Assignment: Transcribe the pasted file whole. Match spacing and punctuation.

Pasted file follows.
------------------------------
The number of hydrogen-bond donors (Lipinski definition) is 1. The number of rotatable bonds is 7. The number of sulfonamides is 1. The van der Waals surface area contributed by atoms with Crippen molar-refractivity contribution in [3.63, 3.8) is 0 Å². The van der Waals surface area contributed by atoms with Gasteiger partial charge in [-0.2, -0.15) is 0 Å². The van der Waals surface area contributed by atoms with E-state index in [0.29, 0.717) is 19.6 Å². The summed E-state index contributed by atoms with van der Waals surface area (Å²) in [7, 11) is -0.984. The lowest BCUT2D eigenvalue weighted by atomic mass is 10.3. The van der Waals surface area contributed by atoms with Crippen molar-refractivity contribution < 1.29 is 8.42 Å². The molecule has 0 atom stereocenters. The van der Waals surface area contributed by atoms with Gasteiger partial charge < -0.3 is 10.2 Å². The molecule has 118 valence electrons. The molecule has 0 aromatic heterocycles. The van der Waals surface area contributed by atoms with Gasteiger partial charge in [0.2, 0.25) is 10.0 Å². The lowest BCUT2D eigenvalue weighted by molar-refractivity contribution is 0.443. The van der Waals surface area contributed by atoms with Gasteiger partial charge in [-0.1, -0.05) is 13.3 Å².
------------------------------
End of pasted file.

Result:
The number of hydrogen-bond donors (Lipinski definition) is 1. The number of rotatable bonds is 7. The number of sulfonamides is 1. The van der Waals surface area contributed by atoms with Crippen molar-refractivity contribution in [3.63, 3.8) is 0 Å². The van der Waals surface area contributed by atoms with Gasteiger partial charge in [-0.2, -0.15) is 0 Å². The van der Waals surface area contributed by atoms with E-state index in [0.29, 0.717) is 19.6 Å². The summed E-state index contributed by atoms with van der Waals surface area (Å²) in [7, 11) is -0.984. The lowest BCUT2D eigenvalue weighted by atomic mass is 10.3. The van der Waals surface area contributed by atoms with Crippen molar-refractivity contribution < 1.29 is 8.42 Å². The molecule has 0 atom stereocenters. The van der Waals surface area contributed by atoms with Gasteiger partial charge < -0.3 is 10.2 Å². The molecule has 118 valence electrons. The molecule has 0 aromatic heterocycles. The van der Waals surface area contributed by atoms with Gasteiger partial charge in [0.2, 0.25) is 10.0 Å². The lowest BCUT2D eigenvalue weighted by molar-refractivity contribution is 0.443. The van der Waals surface area contributed by atoms with Gasteiger partial charge in [-0.1, -0.05) is 13.3 Å².